A few years ago the subject-matter of the present volume might have been condensed into a few pages. Beyond what we would gather from the Old Testament, we knew but little about the history and geography of Canaan before the age of its conquest by the Israelites. Thanks, however, to the discovery and decipherment of the ancient monuments of Babylonia and Assyria, of Egypt and of Palestine, all this is now changed. A flood of light has been poured upon the earlier history of the country and its inhabitants, and though we are still only at the beginning of our discoveries we can already sketch the outlines of Canaanitish history, and even fill them in here and there.
Throughout I have assumed that in the narrative of the Pentateuch we have history and not fiction. Indeed the archaeologist cannot do otherwise. Monumental research is making it clearer every day that the scepticism of the so-called “higher criticism” is not justified in fact. Those who would examine the proofs of this must turn to my book on The Higher Criticism and the Verdict of the Monuments. There I have written purely as an archaeologist, who belongs to no theological school, and consequently readers of the work must see in it merely the irreducible minimum of confidence in the historical trustworthiness of the Old Testament, with which oriental archaeology can be satisfied. But it is obvious that this irreducible minimum is a good deal less than what a fair-minded historian will admit. The archaeological facts support the traditional rather than the so-called “critical” view of the age and authority of the Pentateuch, and tend to show that we have in it not only a historical monument whose statements can be trusted, but also what is substantially a work of the great Hebrew legislator himself.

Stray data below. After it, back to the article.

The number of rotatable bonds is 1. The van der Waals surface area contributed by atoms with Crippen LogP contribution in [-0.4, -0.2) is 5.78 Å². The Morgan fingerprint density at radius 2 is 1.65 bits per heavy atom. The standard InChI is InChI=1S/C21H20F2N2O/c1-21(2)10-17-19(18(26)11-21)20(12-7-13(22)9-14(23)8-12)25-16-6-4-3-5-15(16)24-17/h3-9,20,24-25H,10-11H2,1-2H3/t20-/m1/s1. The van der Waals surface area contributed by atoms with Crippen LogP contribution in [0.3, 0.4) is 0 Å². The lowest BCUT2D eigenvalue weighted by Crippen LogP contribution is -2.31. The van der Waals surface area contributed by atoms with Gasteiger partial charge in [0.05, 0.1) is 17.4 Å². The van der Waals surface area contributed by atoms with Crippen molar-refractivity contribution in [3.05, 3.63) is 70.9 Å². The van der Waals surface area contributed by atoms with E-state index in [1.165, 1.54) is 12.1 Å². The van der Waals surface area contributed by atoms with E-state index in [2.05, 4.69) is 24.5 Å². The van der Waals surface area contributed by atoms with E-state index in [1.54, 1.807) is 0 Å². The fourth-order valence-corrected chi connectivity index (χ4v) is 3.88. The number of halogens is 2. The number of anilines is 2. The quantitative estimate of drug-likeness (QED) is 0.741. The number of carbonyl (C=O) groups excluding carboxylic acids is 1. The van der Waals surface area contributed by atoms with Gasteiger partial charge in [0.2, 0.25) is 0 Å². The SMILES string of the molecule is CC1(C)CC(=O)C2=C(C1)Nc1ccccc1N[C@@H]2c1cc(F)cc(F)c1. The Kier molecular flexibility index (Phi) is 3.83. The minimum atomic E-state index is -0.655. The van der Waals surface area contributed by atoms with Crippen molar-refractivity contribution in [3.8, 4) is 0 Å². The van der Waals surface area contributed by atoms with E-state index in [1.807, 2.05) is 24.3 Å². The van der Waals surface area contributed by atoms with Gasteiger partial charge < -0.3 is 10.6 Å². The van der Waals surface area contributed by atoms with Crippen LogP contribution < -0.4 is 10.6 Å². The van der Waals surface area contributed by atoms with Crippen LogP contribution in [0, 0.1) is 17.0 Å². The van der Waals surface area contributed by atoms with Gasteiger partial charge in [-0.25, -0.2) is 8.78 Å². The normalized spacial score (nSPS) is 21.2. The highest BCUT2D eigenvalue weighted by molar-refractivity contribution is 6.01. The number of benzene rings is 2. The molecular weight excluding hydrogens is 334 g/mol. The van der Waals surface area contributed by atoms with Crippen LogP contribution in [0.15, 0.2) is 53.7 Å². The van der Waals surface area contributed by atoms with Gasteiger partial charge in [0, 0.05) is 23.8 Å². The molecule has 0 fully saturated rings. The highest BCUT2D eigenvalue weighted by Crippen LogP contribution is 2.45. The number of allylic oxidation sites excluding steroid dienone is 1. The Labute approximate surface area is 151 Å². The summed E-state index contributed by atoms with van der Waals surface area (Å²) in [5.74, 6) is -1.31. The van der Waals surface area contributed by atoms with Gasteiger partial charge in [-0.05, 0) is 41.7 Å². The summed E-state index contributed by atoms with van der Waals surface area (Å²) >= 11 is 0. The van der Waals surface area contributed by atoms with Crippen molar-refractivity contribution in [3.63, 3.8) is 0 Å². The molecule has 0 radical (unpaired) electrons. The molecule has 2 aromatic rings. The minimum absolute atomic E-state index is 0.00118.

For those who “profess and call themselves Christians,” however, there is another side to the question besides the archaeological. The modern “critical” views in regard to the Pentateuch are in violent contradiction to the teaching and belief of the Jewish Church in the time of our Lord, and this teaching and belief has been accepted by Christ and His Apostles, and inherited by the Christian Church. It is a teaching and belief which lies at the root of many of the dogmas of the Church, and if we are to reject or revise it, we must at the same time reject and revise historical Christianity. It is difficult to see how we can call ourselves Christians in the sense which the term has borne for the last eighteen hundred years, and at the same time repudiate or modify, in accordance with our individual fancies, the articles of faith which historical Christianity has maintained everywhere and at all periods. For those who look beyond the covers of grammars and lexicons, the great practical fact of historical Christianity must outweigh all the speculations of individual scholars, however ingenious